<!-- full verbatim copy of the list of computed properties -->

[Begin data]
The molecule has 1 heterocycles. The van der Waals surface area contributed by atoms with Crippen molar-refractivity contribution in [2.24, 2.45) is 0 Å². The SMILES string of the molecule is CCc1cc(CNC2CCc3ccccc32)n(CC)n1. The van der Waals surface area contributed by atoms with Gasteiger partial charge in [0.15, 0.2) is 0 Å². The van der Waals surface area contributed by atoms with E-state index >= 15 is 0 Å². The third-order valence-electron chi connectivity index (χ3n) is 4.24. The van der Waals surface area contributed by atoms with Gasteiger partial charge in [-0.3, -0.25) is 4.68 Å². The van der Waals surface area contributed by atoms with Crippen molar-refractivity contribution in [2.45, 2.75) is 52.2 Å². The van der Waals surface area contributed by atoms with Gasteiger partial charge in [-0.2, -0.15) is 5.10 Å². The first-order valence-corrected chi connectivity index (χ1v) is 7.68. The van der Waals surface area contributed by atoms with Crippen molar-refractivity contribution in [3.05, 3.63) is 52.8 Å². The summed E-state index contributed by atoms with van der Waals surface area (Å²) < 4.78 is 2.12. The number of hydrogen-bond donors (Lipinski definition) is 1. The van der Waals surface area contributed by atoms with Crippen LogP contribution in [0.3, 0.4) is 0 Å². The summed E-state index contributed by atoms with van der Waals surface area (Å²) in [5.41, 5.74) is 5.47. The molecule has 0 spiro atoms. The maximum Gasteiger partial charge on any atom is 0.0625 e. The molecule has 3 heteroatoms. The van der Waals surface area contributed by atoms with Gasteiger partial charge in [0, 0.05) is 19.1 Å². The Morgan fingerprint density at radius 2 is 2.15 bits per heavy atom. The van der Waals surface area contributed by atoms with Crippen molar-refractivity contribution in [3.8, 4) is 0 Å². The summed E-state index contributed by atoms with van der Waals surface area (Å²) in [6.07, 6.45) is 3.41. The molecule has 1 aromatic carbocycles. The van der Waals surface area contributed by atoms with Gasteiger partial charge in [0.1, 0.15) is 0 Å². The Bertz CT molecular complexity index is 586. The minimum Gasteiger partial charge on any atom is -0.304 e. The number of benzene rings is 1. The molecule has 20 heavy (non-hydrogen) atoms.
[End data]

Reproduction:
The molecule has 1 heterocycles. The van der Waals surface area contributed by atoms with Crippen molar-refractivity contribution in [2.24, 2.45) is 0 Å². The SMILES string of the molecule is CCc1cc(CNC2CCc3ccccc32)n(CC)n1. The van der Waals surface area contributed by atoms with Gasteiger partial charge in [0.15, 0.2) is 0 Å². The van der Waals surface area contributed by atoms with E-state index >= 15 is 0 Å². The third-order valence-electron chi connectivity index (χ3n) is 4.24. The van der Waals surface area contributed by atoms with Gasteiger partial charge in [-0.3, -0.25) is 4.68 Å². The van der Waals surface area contributed by atoms with Crippen molar-refractivity contribution in [2.45, 2.75) is 52.2 Å². The van der Waals surface area contributed by atoms with Gasteiger partial charge in [-0.2, -0.15) is 5.10 Å². The first-order valence-corrected chi connectivity index (χ1v) is 7.68. The van der Waals surface area contributed by atoms with Crippen molar-refractivity contribution in [3.05, 3.63) is 52.8 Å². The summed E-state index contributed by atoms with van der Waals surface area (Å²) < 4.78 is 2.12. The number of hydrogen-bond donors (Lipinski definition) is 1. The van der Waals surface area contributed by atoms with Crippen LogP contribution in [0.3, 0.4) is 0 Å². The summed E-state index contributed by atoms with van der Waals surface area (Å²) in [5.41, 5.74) is 5.47. The molecule has 0 spiro atoms. The maximum Gasteiger partial charge on any atom is 0.0625 e. The molecule has 3 heteroatoms. The van der Waals surface area contributed by atoms with Gasteiger partial charge in [0, 0.05) is 19.1 Å². The Morgan fingerprint density at radius 2 is 2.15 bits per heavy atom. The van der Waals surface area contributed by atoms with Crippen molar-refractivity contribution in [3.8, 4) is 0 Å². The summed E-state index contributed by atoms with van der Waals surface area (Å²) in [6.07, 6.45) is 3.41. The molecule has 1 aromatic carbocycles. The van der Waals surface area contributed by atoms with Gasteiger partial charge in [0.1, 0.15) is 0 Å². The Bertz CT molecular complexity index is 586. The minimum Gasteiger partial charge on any atom is -0.304 e. The number of benzene rings is 1. The molecule has 20 heavy (non-hydrogen) atoms.